Restricting access on the federally funded state highway was also mulled, but that is not possible for a public roadway said Robin Shishido, state Department of Transportation Maui District Manager.
Shishido said that implementing tolls has been brought up in the past on Oahu, but was denied. However, pursuing this idea for Hana Highway is “not impossible” and would just require a lot of work and consideration, he added.
Shishido said that the typical capacity for a two-lane highway is about 1,000 cars per hour, but single lane bridges, narrow turns and other factors “affect what the capacity is.”
This is the type of data the department is currently collecting for Hana Highway, he added.
Shishido said the department in is working with county officials, Hawaii Tourism Authority and rental car companies to put up posters and flyers educating travelers about taking precautions while driving to Hana, fees and surcharges for illegal parking on the highway as well as where they can park, planning ahead, and researching public areas to visit.
About 70 signs along the road to Hana have been installed recently to discourage illegal parking by warning of a $35 no parking fine and a $200 surcharge for illegal stopping on a state highway.
“In regards to the signs, since they’ve been put up, myself and my friends have noticed an extremely alarming increase in families walking on the road,” said Mahealani Carbonello, a testifier who travels on Hana Highway to Honomanu Bay to help with a loi patch restoration project.
“It’s extremely dangerous, there are little children, elderly people and it’s narrow. There are blind turns, so that’s an issue.”
Between June 1 and June 23, the Maui Police issued 389 parking citations and 83 warnings to violators on Hana Highway between Haiku and Hana town, according to a county news release.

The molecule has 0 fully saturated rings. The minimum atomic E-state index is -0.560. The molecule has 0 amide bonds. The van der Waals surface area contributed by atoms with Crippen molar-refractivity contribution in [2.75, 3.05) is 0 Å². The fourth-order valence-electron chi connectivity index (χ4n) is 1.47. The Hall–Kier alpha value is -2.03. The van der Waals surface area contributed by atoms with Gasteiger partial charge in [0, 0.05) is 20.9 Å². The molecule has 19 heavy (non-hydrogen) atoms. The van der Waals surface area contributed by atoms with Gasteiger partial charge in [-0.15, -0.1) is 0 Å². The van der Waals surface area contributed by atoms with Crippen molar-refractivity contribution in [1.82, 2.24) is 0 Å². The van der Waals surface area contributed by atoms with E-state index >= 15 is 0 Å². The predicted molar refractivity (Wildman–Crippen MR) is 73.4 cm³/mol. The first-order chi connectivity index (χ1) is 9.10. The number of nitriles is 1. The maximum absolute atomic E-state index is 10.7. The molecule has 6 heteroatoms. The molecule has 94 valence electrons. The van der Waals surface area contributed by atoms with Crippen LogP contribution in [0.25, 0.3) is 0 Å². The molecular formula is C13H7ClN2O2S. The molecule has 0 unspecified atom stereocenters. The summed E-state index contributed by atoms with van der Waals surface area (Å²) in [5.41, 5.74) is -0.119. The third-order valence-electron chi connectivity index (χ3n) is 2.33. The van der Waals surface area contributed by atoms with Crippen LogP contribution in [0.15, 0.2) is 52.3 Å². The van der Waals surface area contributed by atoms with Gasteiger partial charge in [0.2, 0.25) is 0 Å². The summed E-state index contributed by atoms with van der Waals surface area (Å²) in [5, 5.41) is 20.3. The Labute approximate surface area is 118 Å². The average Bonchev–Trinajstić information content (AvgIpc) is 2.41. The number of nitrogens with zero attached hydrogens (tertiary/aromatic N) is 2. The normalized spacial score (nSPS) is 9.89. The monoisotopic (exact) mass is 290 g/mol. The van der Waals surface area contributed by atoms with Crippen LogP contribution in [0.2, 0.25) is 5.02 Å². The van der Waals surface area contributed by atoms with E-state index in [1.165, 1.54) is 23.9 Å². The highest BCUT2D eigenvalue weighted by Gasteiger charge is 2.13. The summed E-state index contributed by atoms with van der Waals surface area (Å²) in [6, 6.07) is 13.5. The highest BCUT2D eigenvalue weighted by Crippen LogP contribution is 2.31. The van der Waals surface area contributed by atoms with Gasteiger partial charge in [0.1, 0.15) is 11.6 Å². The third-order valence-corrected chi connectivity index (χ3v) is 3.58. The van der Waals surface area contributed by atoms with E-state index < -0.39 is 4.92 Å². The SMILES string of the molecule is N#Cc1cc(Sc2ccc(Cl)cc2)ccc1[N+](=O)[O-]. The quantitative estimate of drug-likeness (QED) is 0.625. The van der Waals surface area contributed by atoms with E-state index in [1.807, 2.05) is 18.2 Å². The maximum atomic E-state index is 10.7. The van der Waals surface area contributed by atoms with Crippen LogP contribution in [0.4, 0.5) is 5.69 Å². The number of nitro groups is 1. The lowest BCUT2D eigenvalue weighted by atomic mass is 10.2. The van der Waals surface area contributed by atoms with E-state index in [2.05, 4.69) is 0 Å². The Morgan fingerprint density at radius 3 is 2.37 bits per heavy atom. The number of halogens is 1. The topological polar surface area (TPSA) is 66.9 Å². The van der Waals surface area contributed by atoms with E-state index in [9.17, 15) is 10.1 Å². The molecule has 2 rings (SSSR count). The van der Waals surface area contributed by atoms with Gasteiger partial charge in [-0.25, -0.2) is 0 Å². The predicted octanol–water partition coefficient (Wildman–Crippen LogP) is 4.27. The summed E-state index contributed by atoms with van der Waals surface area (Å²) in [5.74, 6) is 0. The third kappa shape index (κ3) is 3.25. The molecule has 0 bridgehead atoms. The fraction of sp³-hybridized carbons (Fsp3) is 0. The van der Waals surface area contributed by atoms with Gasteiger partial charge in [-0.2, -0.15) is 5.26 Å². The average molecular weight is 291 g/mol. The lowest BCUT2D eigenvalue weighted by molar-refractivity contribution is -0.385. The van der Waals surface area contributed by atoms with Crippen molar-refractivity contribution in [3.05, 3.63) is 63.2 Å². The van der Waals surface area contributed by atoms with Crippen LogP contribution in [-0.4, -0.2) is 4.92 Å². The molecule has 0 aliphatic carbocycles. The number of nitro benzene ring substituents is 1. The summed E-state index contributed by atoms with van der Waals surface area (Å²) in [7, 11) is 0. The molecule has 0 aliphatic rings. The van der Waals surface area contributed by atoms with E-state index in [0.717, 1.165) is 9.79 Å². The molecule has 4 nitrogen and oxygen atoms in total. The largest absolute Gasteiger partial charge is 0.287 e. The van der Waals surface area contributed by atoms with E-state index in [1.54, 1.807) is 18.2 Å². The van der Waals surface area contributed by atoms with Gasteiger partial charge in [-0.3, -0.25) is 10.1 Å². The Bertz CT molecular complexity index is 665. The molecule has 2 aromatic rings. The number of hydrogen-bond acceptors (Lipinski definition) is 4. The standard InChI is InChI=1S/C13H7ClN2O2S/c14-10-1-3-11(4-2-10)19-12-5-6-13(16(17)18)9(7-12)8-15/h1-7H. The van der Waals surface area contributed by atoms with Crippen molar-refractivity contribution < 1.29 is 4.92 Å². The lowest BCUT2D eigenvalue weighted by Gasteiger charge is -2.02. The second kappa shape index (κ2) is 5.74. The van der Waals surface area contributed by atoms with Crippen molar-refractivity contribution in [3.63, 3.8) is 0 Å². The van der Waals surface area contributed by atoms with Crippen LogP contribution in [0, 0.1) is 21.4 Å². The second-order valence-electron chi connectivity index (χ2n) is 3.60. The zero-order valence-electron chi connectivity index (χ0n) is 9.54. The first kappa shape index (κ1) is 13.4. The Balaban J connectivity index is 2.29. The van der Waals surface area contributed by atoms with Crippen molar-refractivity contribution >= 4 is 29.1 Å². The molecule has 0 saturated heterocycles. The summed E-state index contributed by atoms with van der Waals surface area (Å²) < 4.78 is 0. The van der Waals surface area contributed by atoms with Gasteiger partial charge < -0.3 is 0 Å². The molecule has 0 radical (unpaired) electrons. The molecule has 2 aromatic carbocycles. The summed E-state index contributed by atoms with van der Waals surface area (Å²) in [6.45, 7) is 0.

Majority of testifiers on Monday supported the idea of more enforcement, but Maui Police Capt. Everett Ferreira said the department is operating with fewer officers. MPD has spoken with the State sheriffs department and the state Department of Land and Natural Resources Division of Conservation and Resources Enforcement about assisting with enforcement in Hana.
“The chief’s office is aware of the situation in Hana and as mentioned by the many speakers, we are over-taxed and we are short handed, but we are doing our best,”
Ferreira said. “They stop by one area, they cite or educate individuals and then they move on, but it doesn’t really solve the problem. In the moment it solves it, but then it just goes back to where it was before.”
Mayor Michael Victorino recently met with airline executives to determine their willingness to voluntarily reduce airlift into Kahului Airport, according to a news release.
Victorino has also met with MPD officials to discuss the possibility of establishing a category for parking enforcement officers. Another temporary solution may be augmenting the effort with County Park Rangers, however both options require an agreement with the unions representing both groups.
* Dakota Grossman can be reached at email@example.com.